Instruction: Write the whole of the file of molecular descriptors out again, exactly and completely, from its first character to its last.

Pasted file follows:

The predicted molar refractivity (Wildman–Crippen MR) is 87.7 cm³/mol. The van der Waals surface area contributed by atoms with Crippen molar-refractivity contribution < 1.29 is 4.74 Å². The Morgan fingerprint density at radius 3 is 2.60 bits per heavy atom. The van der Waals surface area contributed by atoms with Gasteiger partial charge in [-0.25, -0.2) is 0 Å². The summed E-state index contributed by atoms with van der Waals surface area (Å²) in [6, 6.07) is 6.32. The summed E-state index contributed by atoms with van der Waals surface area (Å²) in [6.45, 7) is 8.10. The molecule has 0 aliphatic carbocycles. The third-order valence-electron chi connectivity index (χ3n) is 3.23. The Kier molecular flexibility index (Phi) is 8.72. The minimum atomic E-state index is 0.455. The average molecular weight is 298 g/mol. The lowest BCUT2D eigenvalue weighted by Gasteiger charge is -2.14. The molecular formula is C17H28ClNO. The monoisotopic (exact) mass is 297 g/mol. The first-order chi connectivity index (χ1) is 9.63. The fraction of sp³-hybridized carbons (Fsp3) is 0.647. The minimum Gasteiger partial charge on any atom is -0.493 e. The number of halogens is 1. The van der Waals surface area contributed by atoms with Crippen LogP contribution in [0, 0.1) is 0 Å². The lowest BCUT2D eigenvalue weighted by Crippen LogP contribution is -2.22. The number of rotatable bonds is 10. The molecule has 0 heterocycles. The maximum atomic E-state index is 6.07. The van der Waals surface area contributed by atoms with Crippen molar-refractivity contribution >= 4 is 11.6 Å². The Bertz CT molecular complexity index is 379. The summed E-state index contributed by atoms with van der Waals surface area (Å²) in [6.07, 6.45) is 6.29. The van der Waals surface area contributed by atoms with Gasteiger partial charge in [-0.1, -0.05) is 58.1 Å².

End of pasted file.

The predicted molar refractivity (Wildman–Crippen MR) is 87.7 cm³/mol. The van der Waals surface area contributed by atoms with Crippen molar-refractivity contribution < 1.29 is 4.74 Å². The Morgan fingerprint density at radius 3 is 2.60 bits per heavy atom. The van der Waals surface area contributed by atoms with Gasteiger partial charge in [-0.25, -0.2) is 0 Å². The summed E-state index contributed by atoms with van der Waals surface area (Å²) in [6, 6.07) is 6.32. The summed E-state index contributed by atoms with van der Waals surface area (Å²) in [6.45, 7) is 8.10. The molecule has 0 aliphatic carbocycles. The third-order valence-electron chi connectivity index (χ3n) is 3.23. The Kier molecular flexibility index (Phi) is 8.72. The minimum atomic E-state index is 0.455. The average molecular weight is 298 g/mol. The lowest BCUT2D eigenvalue weighted by Gasteiger charge is -2.14. The molecular formula is C17H28ClNO. The monoisotopic (exact) mass is 297 g/mol. The first-order chi connectivity index (χ1) is 9.63. The fraction of sp³-hybridized carbons (Fsp3) is 0.647. The minimum Gasteiger partial charge on any atom is -0.493 e. The number of halogens is 1. The van der Waals surface area contributed by atoms with Crippen LogP contribution in [0, 0.1) is 0 Å². The lowest BCUT2D eigenvalue weighted by Crippen LogP contribution is -2.22. The number of rotatable bonds is 10. The molecule has 0 heterocycles. The maximum atomic E-state index is 6.07. The van der Waals surface area contributed by atoms with Crippen molar-refractivity contribution >= 4 is 11.6 Å². The Bertz CT molecular complexity index is 379. The summed E-state index contributed by atoms with van der Waals surface area (Å²) in [6.07, 6.45) is 6.29. The van der Waals surface area contributed by atoms with Gasteiger partial charge in [-0.1, -0.05) is 58.1 Å².